A rescue dog trained to locate invasive zebra and quagga mussels proved her worth over the Memorial Day weekend by finding some of the tiny creatures hidden behind part of a boat's sonar system.

The dog, Puddles, was working at a boat check station on the Washington-Idaho border east of Spokane when she keyed on the live mussels on a boat being hauled from Lake Havasu, Ariz.

Owners of the boat had stopped at three other inspection stations in Montana and Idaho, where inspectors found some mussels and decontaminated the boat, Washington Department of Fish and Wildlife spokeswoman Staci Lehman said. But these mussels were hidden behind some equipment mounted with bolts, where inspectors would have had to go beyond their typical thorough check.

"Puddles' nose was able to detect what human eyes had missed," a news release from the Washington Department of Fish and Wildlife said. "Without a canine partner like Puddles, these mussels would not have been found and could have ended up costing millions of dollars in damage in a body of water that doesn't already have invasive mussels."

If that body of water was the Columbia River or a lake or tributary connecting to it, the U.S. Fish and Wildlife Service estimates a mussel invasion could cost hydroelectric facilities up to $300 million a year, and hundreds of millions of dollars more in environmental damage and increased expenses for fish hatcheries and irrigators. The Columbia River is the only major U.S. basin that still has no known zebra or quagga mussels, and four Northwest states are working together to keep it that way.

Agencies in Washington, Oregon, Idaho and Montana all promote a "Clean, Drain and Dry" campaign, reminding boaters to apply those measures every time their boats come out of water. Last summer, the U.S. Army Corps of Engineers released a draft rapid response plan to be ready for a detection of mussels in the Columbia Basin.

In Montana—where mussels were detected in Canyon Ferry and Tiber reservoirs in 2016—the Montana Fish, Wildlife and Parks collaborates with other agencies to operate more than 25 roadside watercraft inspection stations across the state.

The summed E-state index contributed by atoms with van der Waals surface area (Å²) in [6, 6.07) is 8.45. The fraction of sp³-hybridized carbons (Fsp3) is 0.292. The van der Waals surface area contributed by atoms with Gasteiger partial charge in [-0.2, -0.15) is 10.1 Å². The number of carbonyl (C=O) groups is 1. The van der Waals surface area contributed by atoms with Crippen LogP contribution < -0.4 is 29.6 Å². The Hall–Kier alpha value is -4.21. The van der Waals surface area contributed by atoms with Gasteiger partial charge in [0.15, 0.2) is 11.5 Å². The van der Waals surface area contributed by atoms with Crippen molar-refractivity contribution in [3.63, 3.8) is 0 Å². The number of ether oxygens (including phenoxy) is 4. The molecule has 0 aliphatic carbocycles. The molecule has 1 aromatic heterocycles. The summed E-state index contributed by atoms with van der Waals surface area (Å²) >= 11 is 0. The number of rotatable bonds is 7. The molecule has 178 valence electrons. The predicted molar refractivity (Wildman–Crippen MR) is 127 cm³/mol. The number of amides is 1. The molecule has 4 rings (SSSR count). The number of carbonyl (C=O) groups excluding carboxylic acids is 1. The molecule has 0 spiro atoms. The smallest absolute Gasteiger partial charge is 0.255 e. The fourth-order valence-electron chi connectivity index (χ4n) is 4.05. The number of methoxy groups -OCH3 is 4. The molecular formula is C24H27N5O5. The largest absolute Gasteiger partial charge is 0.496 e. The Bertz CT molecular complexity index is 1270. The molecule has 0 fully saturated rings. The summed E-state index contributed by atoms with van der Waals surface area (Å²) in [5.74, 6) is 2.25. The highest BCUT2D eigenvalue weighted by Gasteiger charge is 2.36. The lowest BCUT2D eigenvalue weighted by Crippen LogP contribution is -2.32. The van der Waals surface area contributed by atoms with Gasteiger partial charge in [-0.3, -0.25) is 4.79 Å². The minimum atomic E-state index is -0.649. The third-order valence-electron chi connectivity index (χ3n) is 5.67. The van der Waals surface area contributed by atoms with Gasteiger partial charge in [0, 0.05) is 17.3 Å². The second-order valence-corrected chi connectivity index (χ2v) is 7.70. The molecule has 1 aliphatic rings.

The agency also requires inspections of all watercraft traveling west across the Continental Divide into the Columbia River basin; leaving the Tiber reservoir; or launching within the Flathead Basin that were last launched outside the basin.

Nonresidents transporting and launching watercraft in Montana have to purchase a Vessel Aquatic Invasive Species Prevention Pass, and all people with watercraft coming into Montana from another state must seek out an inspection before launching in Montana.

In all four states, all watercraft must stop at all open inspection stations they encounter. The rules apply to all watercraft, including kayaks and other nonmotorized vessels.

Native to the Caspian and Black seas in Eastern Europe, zebra mussels were first identified in the U.S. Great Lakes in 1989, and have since spread to 20 U.S. states and two Canadian provinces. Quagga mussels arrived a year later. Both spread easily by attaching themselves to boats. They can live out of water for as long as 30 days, and populate a new water body once the boat launches in a new location.

To help prevent invasive mussels from spreading, WDFW received a grant from the Bureau of Reclamation to purchase Puddles for its check station program. She was discovered at an animal shelter in Fresno, Calif., by the Green Dog Project's Rescued for a Reason program and trained to detect mussels.

K.C. Mehaffey covers fish issues for Clearing Up, and is editor of the NW Fishletter. She joined the NewsData writing team in February 2018. From lawsuits to scientific studies, she is enjoying the deep dive into the Columbia Basin's many fish topics.